Students take part in Martin Luther King Jr. essay project for holiday

When 13-year-old Caleb Knollman looks around his classroom, he doesn’t see anyone of a different color, but the words of Dr. Martin Luther King Jr. still resonate strongly with him and his classmates.

Knollman, a sixth-grader at Immanuel Lutheran School in Seymour, said he believes it’s important to listen to and understand what King was saying as he fought for the freedom, dignity and equality, not just of blacks, but of all races and people.

“He tried to open people’s eyes and say, ‘Hey, this is what we need to do,'” Knollman said.

On Tuesday, a day after the nation celebrated the life and legacy of the man who had a dream, Immanuel sixth-, seventh- and eighth-graders delved deeper into what King stood for and reflected on the bigger picture of the civil rights activist’s words.

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King was most known for his use of nonviolent resistance and civil disobedience to oppose racial inequality and later expanded his focus to include poverty and war. Most people have heard of King’s famous “I Have a Dream” speech.

He was assassinated on April 4, 1968, in Memphis, Tennessee, and Martin Luther King Jr. Day was established as a federal holiday in 1986.

For the past decade, Immanuel students have taken part in the Indiana Association of School Principals’ annual Martin Luther King Jr. Essay Contest.

Each year, the association’s Department of Student Programs chooses a different quote from King for the contest.

This year’s quote is: “An individual has not started living until he can rise above the narrow confines of his individualistic concerns to the broader concerns of all humanity.”

Students are asked to write how they feel about the quote, what it means to them and how they can use the words to honor King and the life he lived.

Using laptop computers, they began researching King on Tuesday to find out more about his life and about the context of his words.

It was the first time for Knollman and classmate Kaylie Burns to write about King.

“To me, it feels like what he is trying to say is before you think about yourself, think about everything your life is,” Knollman said. “Think about someone else. Think about the world. Think about the problems that others have. Don’t just dwell upon yourself.

“There are more people in this world, and it really doesn’t matter that we have different colors,” he added. “We still need to be one. We need to be together.”

Knollman compared King’s life to the golden rule.

“Treat others as you want to be treated,” Knollman said.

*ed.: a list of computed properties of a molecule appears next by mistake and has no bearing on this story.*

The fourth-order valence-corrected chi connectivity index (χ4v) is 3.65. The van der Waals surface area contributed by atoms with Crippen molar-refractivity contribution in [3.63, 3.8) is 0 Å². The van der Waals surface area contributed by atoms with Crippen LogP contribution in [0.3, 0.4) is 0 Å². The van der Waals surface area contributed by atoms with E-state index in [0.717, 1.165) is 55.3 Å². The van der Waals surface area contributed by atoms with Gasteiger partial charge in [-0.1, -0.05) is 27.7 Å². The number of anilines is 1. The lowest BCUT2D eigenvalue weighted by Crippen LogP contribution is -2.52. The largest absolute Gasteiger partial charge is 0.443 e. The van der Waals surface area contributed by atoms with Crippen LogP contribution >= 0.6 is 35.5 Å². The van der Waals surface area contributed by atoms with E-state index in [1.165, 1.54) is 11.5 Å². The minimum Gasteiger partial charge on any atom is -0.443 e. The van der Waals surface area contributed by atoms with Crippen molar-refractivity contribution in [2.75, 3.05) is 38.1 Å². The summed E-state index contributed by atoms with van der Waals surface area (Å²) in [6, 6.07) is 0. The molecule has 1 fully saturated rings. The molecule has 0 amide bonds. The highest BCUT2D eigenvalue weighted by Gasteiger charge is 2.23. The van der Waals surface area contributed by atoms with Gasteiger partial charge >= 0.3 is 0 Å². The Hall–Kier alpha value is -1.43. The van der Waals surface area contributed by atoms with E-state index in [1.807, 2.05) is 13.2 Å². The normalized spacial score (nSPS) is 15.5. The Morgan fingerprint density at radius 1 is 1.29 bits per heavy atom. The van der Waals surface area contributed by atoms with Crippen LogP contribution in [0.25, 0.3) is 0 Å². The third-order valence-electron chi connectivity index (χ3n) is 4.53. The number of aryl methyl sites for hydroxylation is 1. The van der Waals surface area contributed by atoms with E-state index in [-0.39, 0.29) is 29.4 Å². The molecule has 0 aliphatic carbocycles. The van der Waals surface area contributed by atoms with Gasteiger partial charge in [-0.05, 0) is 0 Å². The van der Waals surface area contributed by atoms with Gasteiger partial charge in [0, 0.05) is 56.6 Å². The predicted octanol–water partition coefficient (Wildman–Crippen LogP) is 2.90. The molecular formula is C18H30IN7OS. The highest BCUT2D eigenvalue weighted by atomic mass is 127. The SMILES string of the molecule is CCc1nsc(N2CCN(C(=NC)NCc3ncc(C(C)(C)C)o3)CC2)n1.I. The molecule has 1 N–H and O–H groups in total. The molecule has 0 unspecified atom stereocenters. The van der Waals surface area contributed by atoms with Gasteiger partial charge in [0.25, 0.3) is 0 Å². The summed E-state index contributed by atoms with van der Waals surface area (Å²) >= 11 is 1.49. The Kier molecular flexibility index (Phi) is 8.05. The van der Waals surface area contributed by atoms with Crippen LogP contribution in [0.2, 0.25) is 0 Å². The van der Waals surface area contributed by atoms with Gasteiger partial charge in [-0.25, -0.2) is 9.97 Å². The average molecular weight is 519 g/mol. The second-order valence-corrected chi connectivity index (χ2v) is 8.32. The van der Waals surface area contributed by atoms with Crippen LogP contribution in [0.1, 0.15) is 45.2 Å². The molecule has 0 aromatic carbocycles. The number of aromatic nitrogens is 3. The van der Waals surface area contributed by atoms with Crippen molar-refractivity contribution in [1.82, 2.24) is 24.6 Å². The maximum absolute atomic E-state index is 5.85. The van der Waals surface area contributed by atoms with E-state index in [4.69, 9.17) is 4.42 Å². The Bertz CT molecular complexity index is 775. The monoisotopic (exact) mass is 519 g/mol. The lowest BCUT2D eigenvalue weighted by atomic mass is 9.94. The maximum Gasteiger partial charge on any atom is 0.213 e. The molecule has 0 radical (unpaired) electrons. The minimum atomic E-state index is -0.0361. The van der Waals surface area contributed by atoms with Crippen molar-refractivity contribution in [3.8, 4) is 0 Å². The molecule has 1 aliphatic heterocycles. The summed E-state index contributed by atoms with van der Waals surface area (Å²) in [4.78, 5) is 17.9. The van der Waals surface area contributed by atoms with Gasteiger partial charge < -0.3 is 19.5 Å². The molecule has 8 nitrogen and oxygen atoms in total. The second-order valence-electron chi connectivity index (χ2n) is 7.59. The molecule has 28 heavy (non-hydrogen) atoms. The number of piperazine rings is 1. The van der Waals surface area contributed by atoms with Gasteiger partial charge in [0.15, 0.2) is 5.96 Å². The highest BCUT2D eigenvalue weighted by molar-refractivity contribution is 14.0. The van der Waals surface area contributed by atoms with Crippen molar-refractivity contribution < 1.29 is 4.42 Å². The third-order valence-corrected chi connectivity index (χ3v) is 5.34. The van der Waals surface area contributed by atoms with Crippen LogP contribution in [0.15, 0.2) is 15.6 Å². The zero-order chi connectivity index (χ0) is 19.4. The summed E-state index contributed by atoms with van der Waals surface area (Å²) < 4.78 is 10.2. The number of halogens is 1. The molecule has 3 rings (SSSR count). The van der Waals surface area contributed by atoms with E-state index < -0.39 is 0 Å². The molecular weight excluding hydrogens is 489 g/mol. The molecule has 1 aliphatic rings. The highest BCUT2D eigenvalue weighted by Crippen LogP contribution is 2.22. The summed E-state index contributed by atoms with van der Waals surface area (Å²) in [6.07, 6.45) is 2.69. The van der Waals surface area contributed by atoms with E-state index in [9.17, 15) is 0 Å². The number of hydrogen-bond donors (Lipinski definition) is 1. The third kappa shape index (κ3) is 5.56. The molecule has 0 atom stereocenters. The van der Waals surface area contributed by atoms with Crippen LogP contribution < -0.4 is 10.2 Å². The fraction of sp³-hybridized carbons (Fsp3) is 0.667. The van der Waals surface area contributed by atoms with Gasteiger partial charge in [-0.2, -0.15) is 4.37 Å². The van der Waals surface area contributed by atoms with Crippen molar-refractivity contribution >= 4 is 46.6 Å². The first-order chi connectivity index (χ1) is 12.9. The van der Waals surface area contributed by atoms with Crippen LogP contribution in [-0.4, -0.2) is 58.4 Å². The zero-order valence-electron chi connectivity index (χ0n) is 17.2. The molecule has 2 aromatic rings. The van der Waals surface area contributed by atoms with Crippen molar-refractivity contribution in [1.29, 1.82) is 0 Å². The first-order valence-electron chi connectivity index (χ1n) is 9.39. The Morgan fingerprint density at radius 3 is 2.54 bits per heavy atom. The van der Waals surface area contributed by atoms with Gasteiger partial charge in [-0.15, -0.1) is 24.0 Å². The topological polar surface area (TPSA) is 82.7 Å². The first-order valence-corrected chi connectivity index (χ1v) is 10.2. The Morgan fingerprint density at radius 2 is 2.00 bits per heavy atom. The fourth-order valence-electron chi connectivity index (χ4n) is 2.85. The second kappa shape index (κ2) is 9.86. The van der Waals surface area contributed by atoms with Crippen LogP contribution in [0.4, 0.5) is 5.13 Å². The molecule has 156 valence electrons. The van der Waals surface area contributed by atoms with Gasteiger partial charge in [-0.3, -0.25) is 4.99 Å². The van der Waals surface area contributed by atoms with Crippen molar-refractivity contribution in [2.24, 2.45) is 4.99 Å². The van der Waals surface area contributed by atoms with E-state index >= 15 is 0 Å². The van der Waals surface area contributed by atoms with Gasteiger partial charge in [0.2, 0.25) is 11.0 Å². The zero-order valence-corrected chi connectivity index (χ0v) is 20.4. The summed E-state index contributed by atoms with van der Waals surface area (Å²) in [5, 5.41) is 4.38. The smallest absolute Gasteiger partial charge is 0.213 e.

What King stood for then was “a big deal,” and it still is today, Burns said.

“He changed history for everyone,” she said. “He stood up for what is right.”

Essays are limited to 450 words and are judged on content and development as well as language and mechanics. Only five essays can be submitted to the state contest. Immanuel has had students place in the top three in the state in years past, said teacher Charlie Smith.

The contest is open to all Indiana students in Grades 6 through 12. Awards are given to the top three essay writers in two age groups — sixth through eighth and ninth through 12th grades.

Smith said students have until Feb. 6 to turn in their work to him, and he and fellow teacher Sandra Franke will choose the top five to submit for the state contest. Those winners will be announced in mid-April.

First place will receive $500, second place gets $300 and third place gets $200.

He said writing the essays is a good way for students to understand a little bit more about King, especially since it focuses on a different quote each year.

“It’s not something we talk about every day,” Smith said.

He hopes students gain a better understanding of the differences people have and how those differences do not make them less but how diversity makes us stronger.

“I think it gives them a little bit more in-depth knowledge of what (King’s) goals were,” he said.

Those goals have not been met yet by Americans, and that is why it’s important to study King and keep his memory alive, Smith said.

“I think we’re still working on that goal, just trying to work together, overcoming differences,” he said. “That may be color, religion, political differences. But we’re still American, so we’re working toward that. God created us all equal, so we’re still working on that.”

Seventh-grader Dylan Peters said this year’s quote was longer and more difficult to write about.

He thought the quote meant people need to have more humility and not get caught up in judging someone for their race or how popular they are.

“He changed a lot of people’s minds around about what they think about other people and how they are treating certain people and what they are doing to them,” he said. “He made sure people knew what others were going through. That takes a lot of bravery.”